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#134855 - 06/05/08 02:56 PM Re: What to Expect After a Disaster [Re: CJK]
Ainokea Offline
Stranger

Registered: 03/19/08
Posts: 8
Originally Posted By: CJK
I remember after Hurricane Charley in 05 that a lot of places were closed initially...I also remember a lot of places trying to open as quickly as possible....remember their business is HOW THEY LIVE....


Good observation. In the wake of Hurricane 'Iwa in '82 (only a Cat 1, but it ravaged the islands) this was definitely the case. Our area was really whacked with the storm surge and flooding, but a few miles down the coast, hardware stores and restaurants opened a day after the event despite having no power. They were selling off-menu stuff like cold cut sandwiches. I remember a chain burger joint whose owners had brought their personal grills.

Looking back I'll say it was probably just as good psychologically as economically for the business owners. There's something to be said for inserting a bit of normalcy into a disaster.

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#134859 - 06/05/08 03:15 PM Re: What to Expect After a Disaster [Re: Ainokea]
Jeanette_Isabelle Online   content
Pooh-Bah

Registered: 11/13/06
Posts: 1972
Loc: Somewhere in Florida
Originally Posted By: Ainokea
In the wake of Hurricane 'Iwa in '82 (only a Cat 1, but it ravaged the islands) this was definitely the case. Our area was really whacked with the storm surge and flooding, but a few miles down the coast, hardware stores and restaurants opened a day after the event despite having no power. They were selling off-menu stuff like cold cut sandwiches. I remember a chain burger joint whose owners had brought their personal grills.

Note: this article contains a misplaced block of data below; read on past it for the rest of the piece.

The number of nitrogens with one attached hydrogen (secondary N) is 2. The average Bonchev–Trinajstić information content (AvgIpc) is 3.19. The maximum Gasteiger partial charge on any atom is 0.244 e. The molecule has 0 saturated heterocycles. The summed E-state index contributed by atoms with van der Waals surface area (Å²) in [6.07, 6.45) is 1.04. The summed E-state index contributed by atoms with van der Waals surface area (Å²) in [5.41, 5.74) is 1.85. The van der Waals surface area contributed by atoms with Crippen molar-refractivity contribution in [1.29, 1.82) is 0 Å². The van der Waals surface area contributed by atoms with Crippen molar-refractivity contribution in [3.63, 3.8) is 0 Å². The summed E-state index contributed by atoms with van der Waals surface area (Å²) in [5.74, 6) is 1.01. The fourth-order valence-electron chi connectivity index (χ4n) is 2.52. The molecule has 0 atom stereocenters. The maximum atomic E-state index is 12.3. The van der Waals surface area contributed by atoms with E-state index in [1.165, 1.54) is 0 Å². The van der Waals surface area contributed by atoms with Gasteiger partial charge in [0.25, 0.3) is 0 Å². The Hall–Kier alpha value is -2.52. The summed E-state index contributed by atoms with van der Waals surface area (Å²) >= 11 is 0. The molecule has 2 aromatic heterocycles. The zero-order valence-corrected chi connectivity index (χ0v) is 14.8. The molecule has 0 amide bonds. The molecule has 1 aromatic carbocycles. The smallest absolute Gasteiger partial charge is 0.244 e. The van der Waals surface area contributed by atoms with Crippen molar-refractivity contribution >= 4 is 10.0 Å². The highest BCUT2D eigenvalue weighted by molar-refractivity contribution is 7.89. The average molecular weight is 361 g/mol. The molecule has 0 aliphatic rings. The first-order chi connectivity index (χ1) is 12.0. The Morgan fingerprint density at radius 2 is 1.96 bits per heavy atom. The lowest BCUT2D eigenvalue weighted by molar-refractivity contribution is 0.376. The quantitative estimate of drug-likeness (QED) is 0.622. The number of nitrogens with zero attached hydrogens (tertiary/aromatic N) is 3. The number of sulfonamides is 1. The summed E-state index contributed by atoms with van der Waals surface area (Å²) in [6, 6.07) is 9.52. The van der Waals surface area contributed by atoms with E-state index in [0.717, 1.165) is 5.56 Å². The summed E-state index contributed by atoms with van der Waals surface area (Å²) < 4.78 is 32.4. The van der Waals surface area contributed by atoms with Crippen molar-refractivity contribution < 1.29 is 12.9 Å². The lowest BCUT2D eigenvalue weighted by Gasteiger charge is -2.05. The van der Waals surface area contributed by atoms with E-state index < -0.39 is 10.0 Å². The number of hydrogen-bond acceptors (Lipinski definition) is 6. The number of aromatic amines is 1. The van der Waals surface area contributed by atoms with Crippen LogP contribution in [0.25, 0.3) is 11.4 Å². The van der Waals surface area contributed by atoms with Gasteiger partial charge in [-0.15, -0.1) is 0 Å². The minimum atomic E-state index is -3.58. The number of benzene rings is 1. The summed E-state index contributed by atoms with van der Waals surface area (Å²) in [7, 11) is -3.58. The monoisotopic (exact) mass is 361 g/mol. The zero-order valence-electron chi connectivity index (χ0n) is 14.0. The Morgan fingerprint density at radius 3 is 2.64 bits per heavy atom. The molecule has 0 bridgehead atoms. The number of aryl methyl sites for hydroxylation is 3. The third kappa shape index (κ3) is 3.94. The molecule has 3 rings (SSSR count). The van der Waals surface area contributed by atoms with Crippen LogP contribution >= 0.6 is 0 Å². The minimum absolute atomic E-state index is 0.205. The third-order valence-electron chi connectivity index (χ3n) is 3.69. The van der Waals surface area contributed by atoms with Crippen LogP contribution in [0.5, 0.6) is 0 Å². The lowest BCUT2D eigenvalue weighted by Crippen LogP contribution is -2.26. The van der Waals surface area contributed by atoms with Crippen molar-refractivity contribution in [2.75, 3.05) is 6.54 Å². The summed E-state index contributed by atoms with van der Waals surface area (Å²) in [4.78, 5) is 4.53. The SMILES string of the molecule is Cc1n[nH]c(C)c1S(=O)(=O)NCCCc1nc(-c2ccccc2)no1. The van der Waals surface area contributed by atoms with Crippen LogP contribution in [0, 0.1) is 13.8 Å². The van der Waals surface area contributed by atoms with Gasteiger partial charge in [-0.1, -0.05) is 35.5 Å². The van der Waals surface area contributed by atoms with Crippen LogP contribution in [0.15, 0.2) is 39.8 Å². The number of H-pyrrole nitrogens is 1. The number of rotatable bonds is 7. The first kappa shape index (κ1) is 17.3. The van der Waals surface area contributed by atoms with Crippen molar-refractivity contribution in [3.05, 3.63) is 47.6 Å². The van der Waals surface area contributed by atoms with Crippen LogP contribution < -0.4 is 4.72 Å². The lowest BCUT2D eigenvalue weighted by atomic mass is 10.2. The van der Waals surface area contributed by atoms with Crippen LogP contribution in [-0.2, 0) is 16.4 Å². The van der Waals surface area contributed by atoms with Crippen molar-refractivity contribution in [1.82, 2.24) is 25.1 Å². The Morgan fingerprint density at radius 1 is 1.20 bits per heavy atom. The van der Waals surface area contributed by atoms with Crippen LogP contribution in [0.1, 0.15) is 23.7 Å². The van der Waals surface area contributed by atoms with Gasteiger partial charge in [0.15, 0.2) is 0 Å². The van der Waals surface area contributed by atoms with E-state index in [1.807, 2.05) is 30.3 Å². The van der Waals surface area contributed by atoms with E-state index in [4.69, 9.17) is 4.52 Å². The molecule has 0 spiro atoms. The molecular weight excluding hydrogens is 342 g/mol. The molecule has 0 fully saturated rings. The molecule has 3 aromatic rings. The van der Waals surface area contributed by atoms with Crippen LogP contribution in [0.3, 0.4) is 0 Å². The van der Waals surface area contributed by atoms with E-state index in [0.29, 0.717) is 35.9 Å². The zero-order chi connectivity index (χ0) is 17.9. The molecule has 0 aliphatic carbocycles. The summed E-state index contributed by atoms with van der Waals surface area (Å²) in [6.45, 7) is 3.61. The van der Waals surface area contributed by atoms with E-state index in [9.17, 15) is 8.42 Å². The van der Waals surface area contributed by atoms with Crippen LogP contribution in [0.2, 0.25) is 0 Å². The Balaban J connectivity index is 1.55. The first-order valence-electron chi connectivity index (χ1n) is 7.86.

Looking back I'll say it was probably just as good psychologically as economically for the business owners. There's something to be said for inserting a bit of normalcy into a disaster.

This is what I have been looking for, resourceful entrepreneurs who keep business going even when the current state of the infrastructure does not support normal business operations.

Make sure you have plenty of cash before disaster strikes.

Jeanette Isabelle
_________________________
"Whatever is rightly done, however humble, is noble." -- Frederick Henry Royce

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#135149 - 06/08/08 01:57 PM Re: What to Expect After a Disaster [Re: Jeanette_Isabelle]
bigmbogo Offline
Journeyman

Registered: 02/11/05
Posts: 82
Am I the only one who finds Art_in_FL's post to be offensive and inappropriate in general, especially to the topic at hand, and a blatant violation of forum rules?

Specifically, the rule: "There are myriad places online to debate politically and emotionally charged subject matter. ETS is not the place."

Also: "If the discussion in a thread veers away from that of the original topic, please start a new thread under an appropriate subject title."

I'd say that a long rant about the evils of Wal-Mart, and calling President Bush a "dictator" and comparing him to the Myanmar junta violate both of those rules. Not to mention being tedious and puerile.

David

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#135153 - 06/08/08 02:22 PM Re: What to Expect After a Disaster [Re: Jeanette_Isabelle]
samhain Offline
Addict

Registered: 11/30/05
Posts: 598
Loc: Baton Rouge, Louisiana
I agree with much of what was written so far.

I would add it depends on the adaptability of the individuals involved with the individual businesses.

After hurricane Andrew when our grocery store was out of power, they were still conducting business in the dark because the workers could critically think and conduct business with flashlights and calculators.

It's kinda funny and reassuring to see people walking through the grocery store with flashlights, young people helping the older ones who couldn't see as well...